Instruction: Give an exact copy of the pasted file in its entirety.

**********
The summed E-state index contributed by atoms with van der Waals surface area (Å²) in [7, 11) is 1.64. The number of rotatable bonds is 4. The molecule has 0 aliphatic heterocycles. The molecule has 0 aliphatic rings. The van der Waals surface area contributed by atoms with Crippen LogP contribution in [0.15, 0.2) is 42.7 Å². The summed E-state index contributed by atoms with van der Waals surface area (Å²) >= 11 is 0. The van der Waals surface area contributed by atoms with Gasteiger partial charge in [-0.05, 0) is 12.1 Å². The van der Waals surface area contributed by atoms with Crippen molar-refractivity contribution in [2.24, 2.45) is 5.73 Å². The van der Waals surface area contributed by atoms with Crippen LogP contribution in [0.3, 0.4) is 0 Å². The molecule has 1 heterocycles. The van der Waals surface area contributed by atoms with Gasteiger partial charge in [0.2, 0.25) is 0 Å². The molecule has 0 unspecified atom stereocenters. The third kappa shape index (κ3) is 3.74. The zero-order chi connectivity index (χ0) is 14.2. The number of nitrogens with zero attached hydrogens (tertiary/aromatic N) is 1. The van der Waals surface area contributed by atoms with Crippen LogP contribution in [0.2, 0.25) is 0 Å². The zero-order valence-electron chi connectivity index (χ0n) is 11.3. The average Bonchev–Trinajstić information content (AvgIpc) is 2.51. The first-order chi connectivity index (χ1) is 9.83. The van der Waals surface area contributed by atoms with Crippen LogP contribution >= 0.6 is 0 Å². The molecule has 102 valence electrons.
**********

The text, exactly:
The summed E-state index contributed by atoms with van der Waals surface area (Å²) in [7, 11) is 1.64. The number of rotatable bonds is 4. The molecule has 0 aliphatic heterocycles. The molecule has 0 aliphatic rings. The van der Waals surface area contributed by atoms with Crippen LogP contribution in [0.15, 0.2) is 42.7 Å². The summed E-state index contributed by atoms with van der Waals surface area (Å²) >= 11 is 0. The van der Waals surface area contributed by atoms with Gasteiger partial charge in [-0.05, 0) is 12.1 Å². The van der Waals surface area contributed by atoms with Crippen molar-refractivity contribution in [2.24, 2.45) is 5.73 Å². The van der Waals surface area contributed by atoms with Crippen LogP contribution in [0.3, 0.4) is 0 Å². The molecule has 1 heterocycles. The van der Waals surface area contributed by atoms with Gasteiger partial charge in [0.2, 0.25) is 0 Å². The molecule has 0 unspecified atom stereocenters. The third kappa shape index (κ3) is 3.74. The zero-order chi connectivity index (χ0) is 14.2. The number of nitrogens with zero attached hydrogens (tertiary/aromatic N) is 1. The van der Waals surface area contributed by atoms with Crippen LogP contribution in [0.2, 0.25) is 0 Å². The zero-order valence-electron chi connectivity index (χ0n) is 11.3. The average Bonchev–Trinajstić information content (AvgIpc) is 2.51. The first-order chi connectivity index (χ1) is 9.83. The van der Waals surface area contributed by atoms with Crippen LogP contribution >= 0.6 is 0 Å². The molecule has 102 valence electrons.